Hawa, a Hindi word for wind or air, carries a subtler meaning in Indian politics. A politician’s hawa is the tailwind that propels him to victory; it is the superior momentum that comes with being on a roll.
For the past five years in the world’s biggest democracy, one man, one party, and one ideological current have pretty much cornered all the hawa. A puffing guardian spirit tangibly energizes Narendra Modi, India’s prime minister; despite his modest stature, the bearded sixty-seven-year-old can fill a room with a swirling air of quiet purpose or, some would say, menace. All across the country hawa can be felt ruffling the ubiquitous orange flags of his Bharatiya Janata, or Indian People’s Party (BJP), and stirring the long-suppressed ambitions of the Sangh Parivar, the “family” of Hindu nationalist groups that is the party’s ideological home.
Modi, his party, and the Sangh have made remarkable gains since he assumed the BJP leadership in 2013. Before his rise, the party in various avatars had at times won power in some of India’s thirty-six states and territories. It had even led coalition governments in the capital, Delhi. Ideologically the BJP had long been the strongest challenger to the Indian National Congress, the legacy party of Mahatma Gandhi and Jawaharlal Nehru’s freedom struggle: since before independence in 1947, the Sangh’s dream of a muscular Hindu rashtra, or nation, has stood in contrast to the Congress’s vision of a secular India that gains strength from diversity.
Yet before Modi was plucked from his post as chief minister of the state of Gujarat (roughly equivalent to an American governor) and made the party’s candidate for prime minister, the BJP had seldom excelled outside the “cow belt,” a socially conservative and largely Hindi-speaking northwestern wedge of the Indian diamond. Other Indians, whether minority Muslims, Christians, Sikhs, or just differently observant Hindus, generally shunned the Sangh “family”: they were earnest and devoted, yes, but also frightening; it was an extreme Hindu nationalist, after all, who shot Gandhi in 1948. The BJP could raise an occasional clamor, but the actual agenda of Hindutva, or Hindu nationalism—demands such as banning beef, ending the alleged “appeasement” of minorities by politicians seeking their votes, building a temple to the god Ram on the ruins of a mosque at his supposed birthplace, being extra-tough on Pakistan, or replacing “Western” modes of thinking and behaving with ostensibly “authentic” Indian ones like Ayurvedic medicine or rather vague notions of “Indian” economics—gained only slow and uneven traction in practice.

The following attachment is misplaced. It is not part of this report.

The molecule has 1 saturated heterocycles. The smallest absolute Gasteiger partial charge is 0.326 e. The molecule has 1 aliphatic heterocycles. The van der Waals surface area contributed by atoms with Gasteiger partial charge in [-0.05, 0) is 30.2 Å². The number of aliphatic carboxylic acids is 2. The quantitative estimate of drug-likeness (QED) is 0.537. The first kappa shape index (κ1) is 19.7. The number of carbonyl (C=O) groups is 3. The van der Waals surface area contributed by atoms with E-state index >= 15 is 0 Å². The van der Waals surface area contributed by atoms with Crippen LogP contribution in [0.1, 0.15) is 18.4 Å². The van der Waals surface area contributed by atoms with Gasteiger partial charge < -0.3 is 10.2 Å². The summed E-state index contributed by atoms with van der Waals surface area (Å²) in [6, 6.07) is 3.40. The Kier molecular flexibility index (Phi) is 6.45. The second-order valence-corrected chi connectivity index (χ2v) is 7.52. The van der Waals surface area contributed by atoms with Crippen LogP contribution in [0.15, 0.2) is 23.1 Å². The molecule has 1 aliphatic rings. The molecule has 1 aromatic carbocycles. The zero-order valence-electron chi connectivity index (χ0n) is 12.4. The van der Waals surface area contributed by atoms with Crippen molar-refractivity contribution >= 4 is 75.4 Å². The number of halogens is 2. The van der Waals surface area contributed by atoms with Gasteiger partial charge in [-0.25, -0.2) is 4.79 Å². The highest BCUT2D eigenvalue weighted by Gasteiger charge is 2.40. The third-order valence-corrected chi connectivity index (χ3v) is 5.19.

Modi has changed all that. In 2014 he led the BJP to one of the most dramatic electoral upsets in India’s seventy years as a democracy. The party not only captured 282 of the 543 seats in the Lok Sabha, or lower house…
This is exclusive content for subscribers only.
Get unlimited access to The New York Review for just $1 an issue!
Continue reading this article, and thousands more from our archive, for the low introductory rate of just $1 an issue. Choose a Print, Digital, or All Access subscription.